The release of email@example.com didn't take long, but its impact on handling array data is a game changer. This update introduces two powerful components: Tables for elegant tabular data display and dynamic lists for crafting flexible, repeatable, and editable form sections. We designed these components to allow working with complex data arrangements without altering the familiar workflow of the form builder.
In our continuous effort over recent months, we wanted to build a powerful way to deal with arrays of data. Our goal was to enable the handling of arrays of any data structures, giving you complete control over your data outputs. We settled on a flexible solution while maintaining the ease and familiarity of the current form builder interactions.
Dynamic Lists, the Flexible Solution to Array Data
Our new dynamic list component brings flexibility to form-js, enabling users to dynamically add or remove repetitions of a form section while handling all the data mapping for you out of the box.
Customize the behavior of your dynamic list: Decide whether adding and removing items should be possible, how many default items to render, how many items to show uncollapsed, and more. We give you quite a lot of control in configuring this component.
For example, if you want to use dynamic lists as a read-only array data renderer, simply disable the ability to add/remove entries on the dynamic list, make all the child fields read-only, and voilà.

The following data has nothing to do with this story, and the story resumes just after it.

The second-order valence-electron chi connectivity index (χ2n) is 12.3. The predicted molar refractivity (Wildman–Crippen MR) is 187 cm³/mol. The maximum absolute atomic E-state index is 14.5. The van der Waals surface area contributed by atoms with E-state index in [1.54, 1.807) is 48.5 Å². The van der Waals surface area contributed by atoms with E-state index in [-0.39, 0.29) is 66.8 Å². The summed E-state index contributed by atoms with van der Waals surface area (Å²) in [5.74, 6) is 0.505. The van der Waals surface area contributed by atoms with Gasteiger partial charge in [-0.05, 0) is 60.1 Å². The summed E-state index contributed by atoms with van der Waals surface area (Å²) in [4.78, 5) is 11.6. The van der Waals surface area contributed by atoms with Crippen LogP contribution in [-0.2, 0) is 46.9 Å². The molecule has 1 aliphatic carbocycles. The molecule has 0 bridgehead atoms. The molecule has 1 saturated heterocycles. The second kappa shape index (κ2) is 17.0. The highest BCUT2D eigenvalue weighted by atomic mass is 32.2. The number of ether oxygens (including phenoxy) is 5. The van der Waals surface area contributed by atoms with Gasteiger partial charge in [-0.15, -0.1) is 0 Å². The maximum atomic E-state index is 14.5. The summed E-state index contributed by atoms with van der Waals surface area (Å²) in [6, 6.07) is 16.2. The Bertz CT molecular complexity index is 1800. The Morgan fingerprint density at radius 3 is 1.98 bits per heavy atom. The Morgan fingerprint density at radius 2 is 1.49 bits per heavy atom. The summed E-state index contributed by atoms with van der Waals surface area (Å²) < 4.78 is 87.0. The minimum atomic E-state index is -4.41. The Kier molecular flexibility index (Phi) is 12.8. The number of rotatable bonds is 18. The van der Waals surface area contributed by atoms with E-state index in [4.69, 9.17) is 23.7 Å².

The best part is that you still get all the features you expect from simple elements in your dynamic list repetitions. You may now use the
this variable within FEEL expressions to refer to the local 'scope' of a dynamic list's rendered element. This allows you to do things like templating, conditional hiding and so on.
So, while simple on the surface, the dynamic list is the final piece of the puzzle for most complex form use cases. Now with just a few configurations, you get to manage collections of data of any structure in your forms.
But what if you're dealing with much larger data sets that you want to render, browse through, and use as a reference within your form?
Tables Displaying Structured Data at Scale
The new table component allows you to work with large amounts of data in a clean and structured manner. It supports sorting and pagination, giving you plenty of control.
Using dynamic bindings for table headers, you can render your tables entirely from input data definitions. This gives you a lot of programmatic control over the final appearance.
Our Focus for 1.7
The library has grown a lot in recent times. We've made a lot of experimental calls and built a lot of new things from scratch. Adding many features quickly, we introduced some performance slowdowns, among other things. It's time to take a step off the gas and clean things up. We've already taken some measures in 1.6 in terms of performance, introducing text field debouncing and removing some redundant FEEL calls.
With the upcoming 1.7 version, we plan to focus on polishing existing features, fixing any issues we're aware of, eliminating architectural pains in the code base, and further improve form rendering performance.
In this post we introduced dynamic lists and tables, two powerful components for data handling in form-js. To discover all the enhancements shipped with the form-js 1.6 release, check out the changelog.
We are always looking for feedback, so if you've spotted a bug or have an improvement to suggest reach out to us via our forums, follow us on Mastodon, or file any issue you found in the form-js issue tracker.